I was given that advice in the 80’s when I bought a dress on the expensive side of the store (Anne Klein II and such). When my pal was wedding dress shopping (so I would know what to make her 😦 ), no one mentioned this at all, about fifteen years ago. It makes such an incredible difference, why wouldn’t you tell people that at the shop? Is this more of that “the alterations expert will take care of that, don’t get in the way of a sale” stuff?
      The pearl trim is really pretty.

    • mrsmole says:

      Some brides come wearing whatever they were wearing at the gym. Some want to keep their jeans on…go figure?

  2. Tia Dia says:

    Magic! What a lovely modest gown. And the proper undergarments make a tremendous difference.

  3. Kim says:

    She should be happy with that now. Another triumph Moley 😀

  4. Colleen says:

    Wonderful post and sharing! I have never been confident enough to trim a tulle train or hem while they are standing in the dress. Would you consider sharing hints and tricks on that when you have an opportunity.

  5. mrsmole says:

    With the bride standing on the platform, I use a pair of Gingher Black Nylon/stainless scissors. They seem to grip the tulle better than all metal scissors. Then I lay one blade of the scissors on the platform at an angle and start cutting through how many layers there are. If there are jagged areas, I put the dress on the ironing board and trim all the wonky bits off. Normally I am only trimming side seam to side seam in the front for walking safety.

  6. Susan says:

    Shorter month? 😳

  7. mrsmole says:

    Love February…but just realized it is leap year…oh no!!! More brides than normal coming?

  8. Susie says:

    You really are a fairy godmother! I like that style dress, but someone tell me how to pronounce”Wtoo!” My mother, who grew up in the 50s always preached the value of good underwear – “Anything you wear will look better with the right undergarments.” I was also lucky enough that the bridal shop picked out a longline bra for me when I picked out the dress. I suppose many shoppers don’t have that service anymore.

    • mrsmole says:

      We pronounce the name “woo too” and it is a division of Watters Bridal. Back in the 50’s when I grew up too, the foundation department in the department was a wonderland of all sorts of garments to suck you in, perk you up and hold up your stockings. Once Pantyhose made an appearance and cost was not so high, women abandoned the restrictive items for a looser feeling and then came the 60’s with women burning bras in public and men burning draft cards in protest of a war. Now we are down to tiny pink thongs for coverage…why bother?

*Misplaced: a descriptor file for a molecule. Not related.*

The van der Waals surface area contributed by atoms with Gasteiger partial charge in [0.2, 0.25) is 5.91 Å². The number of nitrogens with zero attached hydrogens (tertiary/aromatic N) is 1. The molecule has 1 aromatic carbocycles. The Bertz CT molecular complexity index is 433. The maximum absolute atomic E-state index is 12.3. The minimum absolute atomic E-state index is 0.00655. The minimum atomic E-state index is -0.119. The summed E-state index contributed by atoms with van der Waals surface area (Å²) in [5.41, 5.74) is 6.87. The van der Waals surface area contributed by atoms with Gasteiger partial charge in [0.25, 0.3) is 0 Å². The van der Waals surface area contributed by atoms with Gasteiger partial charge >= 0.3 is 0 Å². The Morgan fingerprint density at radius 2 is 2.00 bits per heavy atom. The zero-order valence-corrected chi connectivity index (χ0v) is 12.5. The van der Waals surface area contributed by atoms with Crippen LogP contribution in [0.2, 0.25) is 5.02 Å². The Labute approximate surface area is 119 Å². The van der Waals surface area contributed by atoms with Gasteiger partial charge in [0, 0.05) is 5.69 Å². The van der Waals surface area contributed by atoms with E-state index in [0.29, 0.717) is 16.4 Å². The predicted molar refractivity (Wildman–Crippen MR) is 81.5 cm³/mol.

9. prttynpnk says:

    That’s is a lovely dress. I like the arm dart concept. Seems like a good thing for those of us with slopey Mary Todd Lincoln shoulders!

  10. mrsmole says:

    Thank you, Anne, it is a good thing when you can sneak in that step. Although you are quite the expert on other shoulder treatments from other eras on your blog:
    Some of those screen sirens you write about have every shoulder pad height ever recorded.

  11. SUSAN CAPEL says:

    Thank you so much for taking the time to demonstrate these techniques. I see you are driving an Elna 720 now instead of a Janome 6600. Just wondering why you changed machines?

  12. mrsmole says:

    Between the Janome and the Elna I had a Juki 2010Q. My professional seamstress friend wanted to sell her Elna so we traded the Janome which was very heavy duty for layers of denim and I got the Elna 720. I thought I needed the Juki for volume and speed but it only did straight stitching so another quilting friend of mine bought it for all her charity quilting projects. The Janome feet I had from my 10000 and 11000 embroidery machines fit the Elna and it sews like a Janome which I describe as a feminine machine with a light touch and subdued sounds while other brands sew more masculine and clunky and loud. I have two machines I have never used in the box for my future retirement…a Babylock sashiko and a Janome felting machine. For me, being an extreme introvert, the sound and volume of a motor makes a difference especially if the sewing involves 7 days a week and sitting down to stitch could be a torture of noise. You have to try out lots of machines to feel right for you and bring loads of crappy fabric scraps with you and not use the highly starched samples they give you in the store. I worked for a Bernina dealer for years who only used thick starched sample fabrics because he said the fabrics made his stitches look better…a little known trick!